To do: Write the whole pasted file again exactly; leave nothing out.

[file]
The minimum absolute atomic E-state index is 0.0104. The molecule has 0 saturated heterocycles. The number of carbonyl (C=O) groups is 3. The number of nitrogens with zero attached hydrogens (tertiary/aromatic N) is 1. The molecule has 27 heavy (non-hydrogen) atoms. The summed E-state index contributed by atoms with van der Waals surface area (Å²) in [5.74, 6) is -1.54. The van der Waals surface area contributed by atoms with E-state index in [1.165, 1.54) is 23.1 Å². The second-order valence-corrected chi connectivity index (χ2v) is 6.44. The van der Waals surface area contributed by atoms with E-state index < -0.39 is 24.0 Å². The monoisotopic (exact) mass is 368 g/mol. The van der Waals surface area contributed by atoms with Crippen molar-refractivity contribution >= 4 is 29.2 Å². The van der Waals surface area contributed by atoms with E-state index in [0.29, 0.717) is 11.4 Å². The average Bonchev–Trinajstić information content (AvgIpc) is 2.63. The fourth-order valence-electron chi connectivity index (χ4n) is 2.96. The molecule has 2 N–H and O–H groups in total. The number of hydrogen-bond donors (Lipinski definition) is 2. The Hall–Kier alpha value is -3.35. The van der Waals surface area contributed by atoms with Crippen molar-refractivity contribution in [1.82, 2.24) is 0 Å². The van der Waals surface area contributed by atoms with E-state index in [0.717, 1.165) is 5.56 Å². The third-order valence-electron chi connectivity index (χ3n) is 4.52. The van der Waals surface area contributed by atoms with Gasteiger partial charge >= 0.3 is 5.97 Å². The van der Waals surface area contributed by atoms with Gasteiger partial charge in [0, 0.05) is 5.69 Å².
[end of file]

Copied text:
The minimum absolute atomic E-state index is 0.0104. The molecule has 0 saturated heterocycles. The number of carbonyl (C=O) groups is 3. The number of nitrogens with zero attached hydrogens (tertiary/aromatic N) is 1. The molecule has 27 heavy (non-hydrogen) atoms. The summed E-state index contributed by atoms with van der Waals surface area (Å²) in [5.74, 6) is -1.54. The van der Waals surface area contributed by atoms with E-state index in [1.165, 1.54) is 23.1 Å². The second-order valence-corrected chi connectivity index (χ2v) is 6.44. The van der Waals surface area contributed by atoms with E-state index < -0.39 is 24.0 Å². The monoisotopic (exact) mass is 368 g/mol. The van der Waals surface area contributed by atoms with Crippen molar-refractivity contribution >= 4 is 29.2 Å². The van der Waals surface area contributed by atoms with E-state index in [0.29, 0.717) is 11.4 Å². The average Bonchev–Trinajstić information content (AvgIpc) is 2.63. The fourth-order valence-electron chi connectivity index (χ4n) is 2.96. The molecule has 2 N–H and O–H groups in total. The number of hydrogen-bond donors (Lipinski definition) is 2. The Hall–Kier alpha value is -3.35. The van der Waals surface area contributed by atoms with Crippen molar-refractivity contribution in [1.82, 2.24) is 0 Å². The van der Waals surface area contributed by atoms with E-state index in [0.717, 1.165) is 5.56 Å². The third-order valence-electron chi connectivity index (χ3n) is 4.52. The van der Waals surface area contributed by atoms with Gasteiger partial charge >= 0.3 is 5.97 Å². The van der Waals surface area contributed by atoms with Gasteiger partial charge in [0, 0.05) is 5.69 Å².